Mr. G. L. Dickinson, M.A., of King's College, Cambridge, England, delivered the Ingersoll lecture for this year last night on "The Immortality of Man." President Eliot introduced the speaker.
The question of the immortality of man is a great one and has never been solved. There are three different and incompatible aspects of the question. First there are those people who do not think about immortality, then those who fear it, and finally those who desire it. The majority of people are of the first class; they accept death as inevitable and seldom or never think about a future life, not even on their death-beds. There are some people who have simply had enough of life and desire only to rest in oblivion, and others who desire extinction because they have found this life unjust and cruel, and fear that the future one is no better. Again there are those who do not wish to die, and their desire for immortality is merely the expression of this wish.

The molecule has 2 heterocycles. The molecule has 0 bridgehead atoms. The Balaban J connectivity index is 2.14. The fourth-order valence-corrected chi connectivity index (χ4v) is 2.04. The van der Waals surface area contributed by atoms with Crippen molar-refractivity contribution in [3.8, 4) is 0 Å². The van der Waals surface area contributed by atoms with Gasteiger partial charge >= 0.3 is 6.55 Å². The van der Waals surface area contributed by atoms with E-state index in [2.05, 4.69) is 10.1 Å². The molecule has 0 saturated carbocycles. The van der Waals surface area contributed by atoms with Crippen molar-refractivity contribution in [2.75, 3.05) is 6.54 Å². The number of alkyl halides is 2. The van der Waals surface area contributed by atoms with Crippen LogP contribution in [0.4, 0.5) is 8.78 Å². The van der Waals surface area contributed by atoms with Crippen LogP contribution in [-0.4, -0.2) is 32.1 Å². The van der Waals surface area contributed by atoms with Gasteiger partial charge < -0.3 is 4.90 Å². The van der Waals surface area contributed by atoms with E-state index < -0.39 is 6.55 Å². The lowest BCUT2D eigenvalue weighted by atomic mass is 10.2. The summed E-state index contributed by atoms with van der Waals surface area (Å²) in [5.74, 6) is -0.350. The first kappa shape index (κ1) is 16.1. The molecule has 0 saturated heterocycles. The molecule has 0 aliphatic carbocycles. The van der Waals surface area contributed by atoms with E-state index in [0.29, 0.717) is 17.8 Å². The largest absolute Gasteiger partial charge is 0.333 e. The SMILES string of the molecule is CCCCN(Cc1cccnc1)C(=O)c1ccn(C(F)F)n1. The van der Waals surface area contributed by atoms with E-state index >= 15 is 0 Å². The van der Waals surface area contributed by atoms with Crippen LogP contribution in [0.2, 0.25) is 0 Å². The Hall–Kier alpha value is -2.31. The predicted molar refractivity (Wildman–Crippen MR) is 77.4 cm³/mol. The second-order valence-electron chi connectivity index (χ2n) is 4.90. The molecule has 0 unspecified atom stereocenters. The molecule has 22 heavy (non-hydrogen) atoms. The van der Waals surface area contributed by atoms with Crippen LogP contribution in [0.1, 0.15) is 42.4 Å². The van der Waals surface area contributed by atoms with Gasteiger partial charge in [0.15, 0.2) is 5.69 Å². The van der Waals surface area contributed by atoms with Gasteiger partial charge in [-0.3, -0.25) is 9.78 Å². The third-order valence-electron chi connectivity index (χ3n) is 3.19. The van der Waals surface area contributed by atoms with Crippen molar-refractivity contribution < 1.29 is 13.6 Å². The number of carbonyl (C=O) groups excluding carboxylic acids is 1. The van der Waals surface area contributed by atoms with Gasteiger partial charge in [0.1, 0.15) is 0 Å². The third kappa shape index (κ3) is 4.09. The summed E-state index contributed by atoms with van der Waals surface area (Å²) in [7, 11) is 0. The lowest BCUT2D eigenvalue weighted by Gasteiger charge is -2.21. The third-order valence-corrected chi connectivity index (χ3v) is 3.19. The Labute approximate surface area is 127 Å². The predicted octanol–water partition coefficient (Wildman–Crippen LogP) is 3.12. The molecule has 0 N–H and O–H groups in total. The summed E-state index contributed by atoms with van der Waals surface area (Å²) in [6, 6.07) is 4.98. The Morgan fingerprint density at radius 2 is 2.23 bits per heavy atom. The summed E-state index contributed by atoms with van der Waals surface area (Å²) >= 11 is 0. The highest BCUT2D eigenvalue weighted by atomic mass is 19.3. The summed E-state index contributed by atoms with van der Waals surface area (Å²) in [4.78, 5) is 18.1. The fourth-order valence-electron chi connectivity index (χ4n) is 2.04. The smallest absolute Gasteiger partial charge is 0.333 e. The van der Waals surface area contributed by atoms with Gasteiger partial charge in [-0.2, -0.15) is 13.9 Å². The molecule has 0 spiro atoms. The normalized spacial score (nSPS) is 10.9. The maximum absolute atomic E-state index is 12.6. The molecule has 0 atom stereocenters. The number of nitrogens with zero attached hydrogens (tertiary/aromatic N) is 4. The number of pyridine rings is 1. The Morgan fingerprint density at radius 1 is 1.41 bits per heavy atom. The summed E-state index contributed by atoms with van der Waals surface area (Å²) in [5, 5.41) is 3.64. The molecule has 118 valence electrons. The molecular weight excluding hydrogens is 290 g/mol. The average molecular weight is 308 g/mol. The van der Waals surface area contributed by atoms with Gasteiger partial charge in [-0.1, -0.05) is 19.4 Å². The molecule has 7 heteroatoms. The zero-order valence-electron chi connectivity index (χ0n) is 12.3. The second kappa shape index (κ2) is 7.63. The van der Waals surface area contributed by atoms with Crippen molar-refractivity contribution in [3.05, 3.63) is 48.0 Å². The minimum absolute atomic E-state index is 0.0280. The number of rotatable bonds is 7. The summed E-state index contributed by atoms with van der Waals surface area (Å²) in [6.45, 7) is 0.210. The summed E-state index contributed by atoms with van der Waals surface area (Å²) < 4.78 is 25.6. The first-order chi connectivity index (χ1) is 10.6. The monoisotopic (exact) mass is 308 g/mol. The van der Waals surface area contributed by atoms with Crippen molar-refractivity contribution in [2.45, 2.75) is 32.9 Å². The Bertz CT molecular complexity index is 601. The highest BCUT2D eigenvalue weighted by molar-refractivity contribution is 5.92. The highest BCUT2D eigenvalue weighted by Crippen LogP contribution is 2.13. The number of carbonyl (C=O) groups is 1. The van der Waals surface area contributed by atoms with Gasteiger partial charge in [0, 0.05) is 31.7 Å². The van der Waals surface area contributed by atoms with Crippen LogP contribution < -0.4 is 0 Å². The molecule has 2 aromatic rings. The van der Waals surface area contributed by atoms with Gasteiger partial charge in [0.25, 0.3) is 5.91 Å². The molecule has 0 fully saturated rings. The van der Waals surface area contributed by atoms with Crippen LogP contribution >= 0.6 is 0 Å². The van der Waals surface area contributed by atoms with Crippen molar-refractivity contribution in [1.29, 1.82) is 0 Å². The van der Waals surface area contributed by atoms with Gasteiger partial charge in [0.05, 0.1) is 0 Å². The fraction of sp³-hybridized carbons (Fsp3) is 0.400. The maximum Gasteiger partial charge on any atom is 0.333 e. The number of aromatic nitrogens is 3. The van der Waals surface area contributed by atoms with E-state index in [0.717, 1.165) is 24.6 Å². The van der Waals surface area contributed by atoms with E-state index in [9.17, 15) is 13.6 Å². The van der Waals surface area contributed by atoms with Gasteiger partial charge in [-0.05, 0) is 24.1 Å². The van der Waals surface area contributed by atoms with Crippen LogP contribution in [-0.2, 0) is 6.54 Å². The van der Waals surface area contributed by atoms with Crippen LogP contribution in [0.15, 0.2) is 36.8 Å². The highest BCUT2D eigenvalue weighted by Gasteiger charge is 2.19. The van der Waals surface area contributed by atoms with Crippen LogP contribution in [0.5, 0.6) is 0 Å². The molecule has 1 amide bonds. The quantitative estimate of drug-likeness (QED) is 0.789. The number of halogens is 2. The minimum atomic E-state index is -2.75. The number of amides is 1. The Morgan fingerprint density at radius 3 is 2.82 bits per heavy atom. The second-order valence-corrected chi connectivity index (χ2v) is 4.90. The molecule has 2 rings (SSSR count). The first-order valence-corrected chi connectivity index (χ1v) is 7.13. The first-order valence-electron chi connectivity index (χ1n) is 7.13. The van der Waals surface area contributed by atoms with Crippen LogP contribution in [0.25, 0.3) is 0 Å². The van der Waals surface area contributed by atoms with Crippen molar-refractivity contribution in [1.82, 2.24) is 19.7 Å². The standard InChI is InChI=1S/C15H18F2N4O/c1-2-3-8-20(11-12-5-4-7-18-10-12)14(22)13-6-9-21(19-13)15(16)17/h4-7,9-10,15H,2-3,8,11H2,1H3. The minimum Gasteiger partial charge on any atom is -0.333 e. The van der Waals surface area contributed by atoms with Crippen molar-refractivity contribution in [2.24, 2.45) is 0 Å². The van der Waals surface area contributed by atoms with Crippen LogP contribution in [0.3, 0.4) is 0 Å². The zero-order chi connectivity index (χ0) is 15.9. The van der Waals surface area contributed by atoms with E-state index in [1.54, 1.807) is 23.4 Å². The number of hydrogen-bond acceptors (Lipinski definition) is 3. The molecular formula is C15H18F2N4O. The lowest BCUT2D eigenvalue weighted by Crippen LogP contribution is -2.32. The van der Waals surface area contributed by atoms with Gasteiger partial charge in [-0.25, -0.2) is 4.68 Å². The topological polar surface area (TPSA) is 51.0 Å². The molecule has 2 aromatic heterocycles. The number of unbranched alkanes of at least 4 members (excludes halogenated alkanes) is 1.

It might be desirable to repeat life without memory of past existences. This was Nietzsche's doctrine. The early Christian conception of immortality fills one with something like horror. Universal extinction is better than this.
It is impossible to picture the kind of life with which we would be perfectly satisfied. By Heaven we mean that ultimate end of human endeavor which we hope to be good; it lies beyond death; it is that elusive ideal of which we are forever in quest. Another great question is whether the soul is conscious in after life of its former existence.